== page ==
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Good sign for Toews, who skates prior to practice

by Brian Hedger
CHICAGO -- He'll miss another game when the New York Rangers come to town on Friday, but Chicago Blackhawks captain Jonathan Toews took a signifcant step on Thursday toward returning to the ice.

Toews, who's been out for eight games with an upper-body injury believed to be concussion-related, skated on his own for the first time on Thursday since his injury was revealed after a Feb. 19 game against the St. Louis Blues.

"He had a good skate today," Hawks coach Joel Quenneville said. "It was very exciting for us to see him back out here. He's encouraged as well, so it was a really good day."

Toews took the ice before the Hawks' practice, working out with strength and conditioning coach Paul Goodman, and felt OK afterward.

"He felt good," Quenneville said. "That's part of it, as well. It was a big first step seeing him out here."

The Hawks aren't ready to put a more definitive timetable on Toews' return other than "day-to-day," but just seeing him back on the ice was encouraging.

"After that, we'll certainly get a [better] idea to when he's closer," Quenneville said. "He's progressing. It was nice to see him."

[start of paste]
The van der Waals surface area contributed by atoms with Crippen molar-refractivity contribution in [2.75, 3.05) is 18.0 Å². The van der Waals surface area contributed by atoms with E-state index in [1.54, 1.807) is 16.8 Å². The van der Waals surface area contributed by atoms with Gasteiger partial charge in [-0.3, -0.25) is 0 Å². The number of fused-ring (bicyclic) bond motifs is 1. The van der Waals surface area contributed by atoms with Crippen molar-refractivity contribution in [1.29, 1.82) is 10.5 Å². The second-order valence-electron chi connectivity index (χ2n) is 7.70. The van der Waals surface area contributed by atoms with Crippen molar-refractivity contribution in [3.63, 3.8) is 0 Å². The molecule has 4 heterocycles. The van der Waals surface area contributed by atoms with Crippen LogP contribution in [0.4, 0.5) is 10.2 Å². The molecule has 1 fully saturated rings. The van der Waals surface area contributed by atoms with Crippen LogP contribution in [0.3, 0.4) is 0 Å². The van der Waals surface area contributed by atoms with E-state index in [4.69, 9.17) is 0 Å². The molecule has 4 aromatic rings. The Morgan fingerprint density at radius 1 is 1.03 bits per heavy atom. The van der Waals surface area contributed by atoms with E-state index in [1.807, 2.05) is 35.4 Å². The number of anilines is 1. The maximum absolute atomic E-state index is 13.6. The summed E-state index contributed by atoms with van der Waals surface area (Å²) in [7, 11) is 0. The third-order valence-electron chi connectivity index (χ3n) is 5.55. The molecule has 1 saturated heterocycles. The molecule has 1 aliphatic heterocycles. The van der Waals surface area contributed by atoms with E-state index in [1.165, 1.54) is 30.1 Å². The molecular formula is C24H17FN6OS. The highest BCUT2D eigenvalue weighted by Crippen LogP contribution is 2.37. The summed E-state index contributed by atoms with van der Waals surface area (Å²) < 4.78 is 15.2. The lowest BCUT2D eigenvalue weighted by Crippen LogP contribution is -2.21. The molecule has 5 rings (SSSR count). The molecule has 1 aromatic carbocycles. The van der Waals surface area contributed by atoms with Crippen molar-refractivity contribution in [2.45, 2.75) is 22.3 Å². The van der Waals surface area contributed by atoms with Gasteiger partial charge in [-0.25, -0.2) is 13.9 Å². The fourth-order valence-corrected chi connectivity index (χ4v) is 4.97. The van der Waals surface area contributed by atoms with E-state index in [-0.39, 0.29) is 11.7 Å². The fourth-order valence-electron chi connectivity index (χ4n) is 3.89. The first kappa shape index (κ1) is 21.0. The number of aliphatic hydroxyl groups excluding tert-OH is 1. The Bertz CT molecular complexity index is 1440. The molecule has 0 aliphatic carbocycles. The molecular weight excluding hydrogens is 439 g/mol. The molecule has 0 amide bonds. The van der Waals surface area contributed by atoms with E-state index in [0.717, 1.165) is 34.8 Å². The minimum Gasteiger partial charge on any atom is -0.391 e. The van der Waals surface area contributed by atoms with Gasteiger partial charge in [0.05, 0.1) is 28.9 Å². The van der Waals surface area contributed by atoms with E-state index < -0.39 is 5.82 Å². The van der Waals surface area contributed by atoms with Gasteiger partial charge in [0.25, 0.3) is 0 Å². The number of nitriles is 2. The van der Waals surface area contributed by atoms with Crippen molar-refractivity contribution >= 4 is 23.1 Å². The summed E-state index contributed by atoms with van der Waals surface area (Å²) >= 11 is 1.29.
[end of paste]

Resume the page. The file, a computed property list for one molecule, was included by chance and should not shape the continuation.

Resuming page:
Toews' teammates also felt encouraged.

"He looked pretty good," Hawks defenseman Duncan Keith said. "It was good to see his face all red and sweating coming off the ice, like he'd just been working hard. Hadn't seen that in a while, so it was nice to see."

Fellow defenseman Niklas Hjalmarsson also liked what he saw from the team's top-line center and emotional leader.

"It's a step in the right direction, for sure," he said. "I think he likes being out there, too, instead of just being in the gym doing whatever he's doing. It's probably nice just to go out on the ice again."

If anybody knows the feeling, it's Hjalmarsson -- who's "hopeful" to return against the Rangers from his own upper-body injury believed to stem from a concussion. Hjalmarsson has missed 13 of the past 14 games, including the last six in a row after returning for just one game from a seven-game absence and then leaving the lineup again.

Hjalmarsson said conditioning becomes a big part of the equation toward the tail end of the recovery process. Thus, he knows what kind of skating work Toews has ahead of him before he's cleared to return for games.

"It's pretty amazing how long it takes to get back in shape and how fast it goes away," Hjalmarsson said. "It usually takes awhile to get back into good shape."

In other Hawks-related injury news, fourth-line center Jamal Mayers didn't skate because of what Quenneville called a "maintenance day," while defensemen Sami Lepisto and Steve Montador also didn't participate.

According to Quenneville, Lepisto will be out "indefinitely" with a lower-body injury that occurred in the second period of Chicago's last game. St. Louis forward David Perron fell on his left leg and he had trouble putting weight on the leg as he left the ice gingerly.

Montador is also out with an upper-body injury believed to be concussion-related, but has been skating on his own recently.
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